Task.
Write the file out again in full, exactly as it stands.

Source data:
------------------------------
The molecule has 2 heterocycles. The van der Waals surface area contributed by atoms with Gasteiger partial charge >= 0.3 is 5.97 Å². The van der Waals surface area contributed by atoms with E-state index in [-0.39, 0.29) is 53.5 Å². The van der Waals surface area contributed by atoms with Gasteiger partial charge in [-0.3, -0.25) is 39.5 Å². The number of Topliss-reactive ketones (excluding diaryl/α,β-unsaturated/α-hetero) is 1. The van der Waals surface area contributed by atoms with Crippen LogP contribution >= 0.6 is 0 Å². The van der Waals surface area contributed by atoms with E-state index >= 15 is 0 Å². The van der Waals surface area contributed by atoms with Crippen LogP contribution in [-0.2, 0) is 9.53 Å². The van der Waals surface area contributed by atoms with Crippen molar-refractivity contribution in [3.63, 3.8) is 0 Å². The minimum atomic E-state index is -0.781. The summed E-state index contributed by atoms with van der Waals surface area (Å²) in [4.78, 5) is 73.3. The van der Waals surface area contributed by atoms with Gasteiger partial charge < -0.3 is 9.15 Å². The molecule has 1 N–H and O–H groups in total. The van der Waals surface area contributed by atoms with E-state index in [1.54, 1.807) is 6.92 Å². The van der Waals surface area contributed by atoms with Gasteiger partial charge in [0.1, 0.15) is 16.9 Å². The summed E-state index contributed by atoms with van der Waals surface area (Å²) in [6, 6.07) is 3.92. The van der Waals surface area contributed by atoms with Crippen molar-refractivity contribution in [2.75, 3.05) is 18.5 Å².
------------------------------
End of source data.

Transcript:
The molecule has 2 heterocycles. The van der Waals surface area contributed by atoms with Gasteiger partial charge >= 0.3 is 5.97 Å². The van der Waals surface area contributed by atoms with E-state index in [-0.39, 0.29) is 53.5 Å². The van der Waals surface area contributed by atoms with Gasteiger partial charge in [-0.3, -0.25) is 39.5 Å². The number of Topliss-reactive ketones (excluding diaryl/α,β-unsaturated/α-hetero) is 1. The van der Waals surface area contributed by atoms with Crippen LogP contribution >= 0.6 is 0 Å². The van der Waals surface area contributed by atoms with E-state index >= 15 is 0 Å². The van der Waals surface area contributed by atoms with Crippen LogP contribution in [-0.2, 0) is 9.53 Å². The van der Waals surface area contributed by atoms with Crippen molar-refractivity contribution in [3.63, 3.8) is 0 Å². The minimum atomic E-state index is -0.781. The summed E-state index contributed by atoms with van der Waals surface area (Å²) in [4.78, 5) is 73.3. The van der Waals surface area contributed by atoms with Gasteiger partial charge < -0.3 is 9.15 Å². The molecule has 1 N–H and O–H groups in total. The van der Waals surface area contributed by atoms with E-state index in [1.54, 1.807) is 6.92 Å². The van der Waals surface area contributed by atoms with Gasteiger partial charge in [0.1, 0.15) is 16.9 Å². The summed E-state index contributed by atoms with van der Waals surface area (Å²) in [6, 6.07) is 3.92. The van der Waals surface area contributed by atoms with Crippen molar-refractivity contribution in [2.75, 3.05) is 18.5 Å².